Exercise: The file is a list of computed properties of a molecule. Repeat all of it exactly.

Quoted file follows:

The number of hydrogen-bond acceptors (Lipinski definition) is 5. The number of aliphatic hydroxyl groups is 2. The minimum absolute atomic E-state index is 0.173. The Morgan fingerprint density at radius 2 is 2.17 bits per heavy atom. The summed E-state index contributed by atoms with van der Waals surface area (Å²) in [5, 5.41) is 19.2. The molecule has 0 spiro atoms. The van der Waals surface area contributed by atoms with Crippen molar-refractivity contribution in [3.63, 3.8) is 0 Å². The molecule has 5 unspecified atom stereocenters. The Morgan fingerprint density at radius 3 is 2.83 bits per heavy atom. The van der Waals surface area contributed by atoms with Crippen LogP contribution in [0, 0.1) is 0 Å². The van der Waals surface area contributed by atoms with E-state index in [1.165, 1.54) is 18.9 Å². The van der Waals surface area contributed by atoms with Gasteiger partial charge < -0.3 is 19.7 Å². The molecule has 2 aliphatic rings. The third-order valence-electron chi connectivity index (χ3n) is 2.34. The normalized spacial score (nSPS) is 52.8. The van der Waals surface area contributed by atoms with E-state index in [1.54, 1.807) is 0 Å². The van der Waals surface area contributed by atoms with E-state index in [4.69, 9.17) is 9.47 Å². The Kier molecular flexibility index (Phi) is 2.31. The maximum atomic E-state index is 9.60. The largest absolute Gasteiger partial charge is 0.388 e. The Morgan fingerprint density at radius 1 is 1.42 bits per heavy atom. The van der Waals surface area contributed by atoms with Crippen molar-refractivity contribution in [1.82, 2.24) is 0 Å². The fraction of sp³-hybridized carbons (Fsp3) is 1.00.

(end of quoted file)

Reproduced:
The number of hydrogen-bond acceptors (Lipinski definition) is 5. The number of aliphatic hydroxyl groups is 2. The minimum absolute atomic E-state index is 0.173. The Morgan fingerprint density at radius 2 is 2.17 bits per heavy atom. The summed E-state index contributed by atoms with van der Waals surface area (Å²) in [5, 5.41) is 19.2. The molecule has 0 spiro atoms. The van der Waals surface area contributed by atoms with Crippen molar-refractivity contribution in [3.63, 3.8) is 0 Å². The molecule has 5 unspecified atom stereocenters. The Morgan fingerprint density at radius 3 is 2.83 bits per heavy atom. The van der Waals surface area contributed by atoms with Crippen LogP contribution in [0, 0.1) is 0 Å². The van der Waals surface area contributed by atoms with E-state index in [1.165, 1.54) is 18.9 Å². The van der Waals surface area contributed by atoms with Gasteiger partial charge < -0.3 is 19.7 Å². The molecule has 2 aliphatic rings. The third-order valence-electron chi connectivity index (χ3n) is 2.34. The normalized spacial score (nSPS) is 52.8. The van der Waals surface area contributed by atoms with E-state index in [1.54, 1.807) is 0 Å². The van der Waals surface area contributed by atoms with E-state index in [4.69, 9.17) is 9.47 Å². The Kier molecular flexibility index (Phi) is 2.31. The maximum atomic E-state index is 9.60. The largest absolute Gasteiger partial charge is 0.388 e. The Morgan fingerprint density at radius 1 is 1.42 bits per heavy atom. The van der Waals surface area contributed by atoms with Crippen molar-refractivity contribution in [1.82, 2.24) is 0 Å². The fraction of sp³-hybridized carbons (Fsp3) is 1.00.